Stories from Baghdad
 Irene Vandas
17 December 2002
(Irene Vandas, a Vancouver, BC nurse and member of CANESI, is working with The Iraq Peace Team a project of Voices In the Wilderness. She is currently in Iraq.)
Currently, the events concerning Iraq are the most prevalent and talked about in the world. They are being highlighted in the media in terms of Iraq possessing weapons of mass destruction which need to be disarmed, and that Saddam Hussein is a ruthless dictator, that regime change must take place for the sake of democracy. Or the focus has been on how unjust the US has been over the last 12 years by their enforcement of the economic sanctions and what terrible effects the bombing campaigns have had on the civilian population.
What needs to be continually highlighted are the real life stories of the Iraqi people who continue to live under the devastating effects of the economic sanctions and who live daily with the threat of yet another war.
I have been in Baghdad for 6 days and already have a sense of how the Iraqi people live and how they feel concerning these realities.
Ali Hassan, is an 8 year old boy who was willing to share some of his story with me (with the help of a translator). I met him in front of the Al Fanar Hotel where he comes daily to shine shoes which he does to help provide for his family. What I noticed in Ali’s appearance were his well worn and ripped shoes and how little he was wearing on that particularly cold day. He is the youngest of seven children the oldest of whom lives on the outskirts of Baghdad in a village called Diyala. Ali lives with his large family in a small flat of a building which they help maintain. His father works as a servant in various houses and his mother works at home. Ali goes to school every day between 8am and 1pm. In the afternoon he makes his way to the hotel where he works until sundown. He is a keen worker and eager to meet new people. As much as he enjoys working and going to school he especially enjoys being at home playing with his toys, some of which he says were given to him by rich people
In asking young Ali if he remembers the bombing, he said he did. He called it “war Bush”. Ali expressed how afraid he is of another bombing. He said that should another war come he and his family will leave the city and go live with his brother in Diyala.
Next to my hotel lives a wonderful family of five who welcomed me warmly into their home. The father, Saff’e, is a gentle man with a mischievous sense of humour. His wife, Amal, is a beautiful and intellectual woman. Amal is an artist who paints beautiful pictures of Baghdad. They have three children, Abeer who is 11 years old, Omar who is 6 and Ali who is 4. Both parents speak English well and Abeer, their daughter, understands a little. Amal is the most fluent in English, she also speaks some Russian, French and German. Abeer seems eager to speak English but she is shy, yet seems curious to know more about me upon my first visit. Later, as I got caught up in adult conversation I noticed Abeer grab paper and pencil crayons. She drew a picture of a beautiful young girl which she later offered as a gift to be given to a child back in Canada.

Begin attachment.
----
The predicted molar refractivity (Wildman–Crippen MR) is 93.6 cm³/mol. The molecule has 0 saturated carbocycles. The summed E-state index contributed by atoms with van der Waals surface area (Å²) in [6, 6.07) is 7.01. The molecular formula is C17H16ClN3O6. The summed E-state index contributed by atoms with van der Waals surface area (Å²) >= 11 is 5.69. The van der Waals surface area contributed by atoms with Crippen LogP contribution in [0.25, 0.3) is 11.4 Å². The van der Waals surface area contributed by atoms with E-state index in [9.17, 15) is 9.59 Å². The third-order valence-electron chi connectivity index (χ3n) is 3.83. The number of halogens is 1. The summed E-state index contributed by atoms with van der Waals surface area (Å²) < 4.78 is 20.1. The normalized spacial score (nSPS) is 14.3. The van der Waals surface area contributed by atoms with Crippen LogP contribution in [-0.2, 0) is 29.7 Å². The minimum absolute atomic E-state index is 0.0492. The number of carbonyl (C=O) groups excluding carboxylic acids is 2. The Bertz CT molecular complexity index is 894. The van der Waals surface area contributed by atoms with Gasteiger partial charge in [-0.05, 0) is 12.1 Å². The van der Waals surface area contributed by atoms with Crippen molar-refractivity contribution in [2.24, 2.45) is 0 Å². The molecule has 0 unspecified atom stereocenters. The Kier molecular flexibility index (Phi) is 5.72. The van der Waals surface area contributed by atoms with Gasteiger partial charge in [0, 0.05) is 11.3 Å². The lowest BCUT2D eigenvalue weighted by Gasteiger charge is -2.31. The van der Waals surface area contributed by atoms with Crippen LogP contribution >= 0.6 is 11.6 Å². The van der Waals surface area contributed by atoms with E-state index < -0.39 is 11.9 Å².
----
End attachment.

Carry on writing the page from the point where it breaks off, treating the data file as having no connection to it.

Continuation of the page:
As the visit progressed Saff’e began to share some of his story of the last 20 years. He was a soldier in the Iran-Iraq war fighting directly on the front lines. He remembered the Gulf War in 1991 and the bombings that occurred in 1998. He recalled the bombing of Baghdad and how in his mind it seemed that every fifth house was being bombed. The ground of their own house rumbled from the impact of the bombings causing the ceiling to collapse. Thankfully none of them were home at the time. He reflected on when his neighbor’s house was bombed how he ran to help and found the mother bleeding from a severe wound in her neck. She told him she was alright but to go help her children. Saff’e pulled her children out from under the rubble but they were already dead. The mother later died on the way to the hospital. His feelings now are that if another war happens it will be more devastating then the one’s before. He warns me not to stay if war becomes imminent because of how dangerous it will be, that millions of people will die as a result. In asking why the next war would be worse he says, “It is because of the new bomb that the US possesses and will use”, the one known as the “microwave bomb”. He says, “It will be like another Hiroshima and Nagasaki, this war must not happen!” Saff’e plans to take his family out of Baghdad to some place safe if signs of war grow close.
Unfortunately these two stories reflect what the majority of Iraqi’s have lived through and continue to live under. Not only have they tried to piece their lives back together from the devastating effects of the economic sanctions and the bombing campaigns of 1991 and 1998, they now live with the psychological trauma caused by the looming threat of another war. It is important to remember that the ones who will be most effected by another war will be the innocent people of Iraq who yearn for peace. We must not forget the human face of the Iraqi people in these crucial times.